Financial aid assistance event helps students, parents prepare applications
By Candace Sipos -- firstname.lastname@example.org
MIDDLETOWN -- Although some potential college-goers are questioning the usefulness of adegree when so many twenty-somethings can't secure jobs post graduation, there are still local students who believe in its importance.
Hannah Coffey sat at the back of a classroom with her mother, Staci Coffey, at the Middletown Campus of Lord Fairfax Community College during its annual Super Saturday financial aid assistance program Saturday. The two were working on Hannah's Federal Application for Financial Student Aid to help her attend college in the fall.
While Hannah Coffey, a senior at Sherando High School, said she didn't need federal aid to be able to attend college, financial assistance would be a great help in paying tuition.
"It would take a big chunk out of the bill," she said.
Staci Coffey chose to help her daughter through the tutorial on her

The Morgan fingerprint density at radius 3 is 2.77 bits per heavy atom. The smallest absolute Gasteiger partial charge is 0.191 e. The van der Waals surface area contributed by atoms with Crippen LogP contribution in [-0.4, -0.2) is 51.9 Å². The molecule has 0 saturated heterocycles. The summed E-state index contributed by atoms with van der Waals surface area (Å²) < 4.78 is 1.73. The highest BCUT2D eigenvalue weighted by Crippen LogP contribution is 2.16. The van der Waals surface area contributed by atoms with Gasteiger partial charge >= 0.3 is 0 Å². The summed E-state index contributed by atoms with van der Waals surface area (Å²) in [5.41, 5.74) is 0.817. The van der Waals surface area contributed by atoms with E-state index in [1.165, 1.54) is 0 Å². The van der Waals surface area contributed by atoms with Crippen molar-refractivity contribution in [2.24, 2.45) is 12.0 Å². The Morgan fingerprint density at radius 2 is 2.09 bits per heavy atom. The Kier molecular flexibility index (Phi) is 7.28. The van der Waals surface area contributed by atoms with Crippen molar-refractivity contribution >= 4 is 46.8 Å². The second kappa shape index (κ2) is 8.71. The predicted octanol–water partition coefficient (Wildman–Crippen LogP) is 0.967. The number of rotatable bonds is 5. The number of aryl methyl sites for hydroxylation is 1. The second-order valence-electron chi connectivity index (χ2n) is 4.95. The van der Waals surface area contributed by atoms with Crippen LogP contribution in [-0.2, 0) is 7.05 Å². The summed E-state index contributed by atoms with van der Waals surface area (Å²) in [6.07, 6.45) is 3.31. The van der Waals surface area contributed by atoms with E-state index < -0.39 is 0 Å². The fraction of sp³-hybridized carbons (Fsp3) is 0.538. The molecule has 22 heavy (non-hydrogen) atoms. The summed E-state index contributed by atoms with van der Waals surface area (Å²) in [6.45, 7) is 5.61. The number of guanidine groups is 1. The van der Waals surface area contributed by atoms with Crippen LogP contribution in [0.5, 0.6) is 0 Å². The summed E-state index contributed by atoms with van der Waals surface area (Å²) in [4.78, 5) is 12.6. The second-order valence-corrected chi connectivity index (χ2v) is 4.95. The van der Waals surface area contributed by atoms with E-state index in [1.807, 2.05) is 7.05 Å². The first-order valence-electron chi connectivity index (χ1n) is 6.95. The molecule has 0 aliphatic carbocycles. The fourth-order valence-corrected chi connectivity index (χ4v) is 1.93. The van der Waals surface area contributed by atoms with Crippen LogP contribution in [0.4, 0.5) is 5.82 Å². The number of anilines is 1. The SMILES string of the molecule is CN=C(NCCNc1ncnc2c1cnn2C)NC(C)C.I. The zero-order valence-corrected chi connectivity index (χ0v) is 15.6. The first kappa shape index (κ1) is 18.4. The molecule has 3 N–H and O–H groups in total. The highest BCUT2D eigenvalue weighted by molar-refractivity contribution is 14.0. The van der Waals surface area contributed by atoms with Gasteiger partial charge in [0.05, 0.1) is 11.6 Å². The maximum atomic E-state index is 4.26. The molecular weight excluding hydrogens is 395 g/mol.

birthday because she believes her daughter's education is essential.
"It's worth it [to get a degree], because she wants to better herself,"
Staci Coffey said.
"You have to like spend money to make money, I think," Hannah Coffey said.
"So if you're spending money on college, that'll lead to a better job in which you'll make more money."
Hannah Coffey would be the first in her family to earn a college degree.
Karen Goulbourne, financial aid specialist at the college who helped to coordinate this Super Saturday, which always falls the weekend of the Super Bowl, said the event has grown in popularity over the years. Nearly 150 people, including 75 students, showed up this year.
"Now more than ever, there's a lot more people who need the help," she said.
Goulbourne said she has seen a lot of potential students surprised by how much aid they can receive from the government. In fact, when she was applying for aid to go to Lord Fairfax to earn her associate's in business administration, she was surprised to realize that she wouldn't have to pay for anything out of pocket.
" It's always a surprise, because sometimes just a little bit goes a long way," she said.